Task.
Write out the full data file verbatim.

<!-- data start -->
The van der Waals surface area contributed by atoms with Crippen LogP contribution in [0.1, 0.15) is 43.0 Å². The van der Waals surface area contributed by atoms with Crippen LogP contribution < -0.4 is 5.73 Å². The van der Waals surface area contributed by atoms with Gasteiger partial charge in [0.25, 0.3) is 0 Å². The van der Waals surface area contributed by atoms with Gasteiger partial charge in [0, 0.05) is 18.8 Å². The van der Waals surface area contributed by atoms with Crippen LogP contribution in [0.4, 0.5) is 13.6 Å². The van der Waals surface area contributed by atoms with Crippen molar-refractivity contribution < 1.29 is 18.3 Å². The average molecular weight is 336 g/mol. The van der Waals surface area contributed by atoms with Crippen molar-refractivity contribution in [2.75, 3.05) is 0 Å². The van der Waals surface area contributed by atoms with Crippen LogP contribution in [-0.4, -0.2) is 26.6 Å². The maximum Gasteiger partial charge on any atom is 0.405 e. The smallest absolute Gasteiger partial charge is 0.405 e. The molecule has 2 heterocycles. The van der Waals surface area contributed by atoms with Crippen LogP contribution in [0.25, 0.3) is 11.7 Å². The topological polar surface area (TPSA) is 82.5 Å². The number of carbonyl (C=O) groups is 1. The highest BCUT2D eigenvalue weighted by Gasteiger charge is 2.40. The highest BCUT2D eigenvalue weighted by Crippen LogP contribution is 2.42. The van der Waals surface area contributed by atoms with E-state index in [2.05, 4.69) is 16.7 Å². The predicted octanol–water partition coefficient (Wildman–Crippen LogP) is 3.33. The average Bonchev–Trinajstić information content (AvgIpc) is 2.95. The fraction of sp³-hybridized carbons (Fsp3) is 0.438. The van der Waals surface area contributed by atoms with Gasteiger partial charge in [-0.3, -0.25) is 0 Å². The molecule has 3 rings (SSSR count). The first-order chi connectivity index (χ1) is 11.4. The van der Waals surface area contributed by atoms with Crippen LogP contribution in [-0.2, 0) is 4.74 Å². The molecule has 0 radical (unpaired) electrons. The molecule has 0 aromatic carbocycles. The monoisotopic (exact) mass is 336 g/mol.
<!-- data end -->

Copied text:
The van der Waals surface area contributed by atoms with Crippen LogP contribution in [0.1, 0.15) is 43.0 Å². The van der Waals surface area contributed by atoms with Crippen LogP contribution < -0.4 is 5.73 Å². The van der Waals surface area contributed by atoms with Gasteiger partial charge in [0.25, 0.3) is 0 Å². The van der Waals surface area contributed by atoms with Gasteiger partial charge in [0, 0.05) is 18.8 Å². The van der Waals surface area contributed by atoms with Crippen LogP contribution in [0.4, 0.5) is 13.6 Å². The van der Waals surface area contributed by atoms with Crippen molar-refractivity contribution < 1.29 is 18.3 Å². The average molecular weight is 336 g/mol. The van der Waals surface area contributed by atoms with Crippen molar-refractivity contribution in [2.75, 3.05) is 0 Å². The van der Waals surface area contributed by atoms with Crippen LogP contribution in [-0.4, -0.2) is 26.6 Å². The maximum Gasteiger partial charge on any atom is 0.405 e. The smallest absolute Gasteiger partial charge is 0.405 e. The molecule has 2 heterocycles. The van der Waals surface area contributed by atoms with Crippen LogP contribution in [0.25, 0.3) is 11.7 Å². The topological polar surface area (TPSA) is 82.5 Å². The number of carbonyl (C=O) groups is 1. The highest BCUT2D eigenvalue weighted by Gasteiger charge is 2.40. The highest BCUT2D eigenvalue weighted by Crippen LogP contribution is 2.42. The van der Waals surface area contributed by atoms with E-state index in [2.05, 4.69) is 16.7 Å². The predicted octanol–water partition coefficient (Wildman–Crippen LogP) is 3.33. The average Bonchev–Trinajstić information content (AvgIpc) is 2.95. The fraction of sp³-hybridized carbons (Fsp3) is 0.438. The van der Waals surface area contributed by atoms with Gasteiger partial charge in [-0.3, -0.25) is 0 Å². The molecule has 3 rings (SSSR count). The first-order chi connectivity index (χ1) is 11.4. The van der Waals surface area contributed by atoms with Crippen LogP contribution in [-0.2, 0) is 4.74 Å². The molecule has 0 radical (unpaired) electrons. The molecule has 0 aromatic carbocycles. The monoisotopic (exact) mass is 336 g/mol.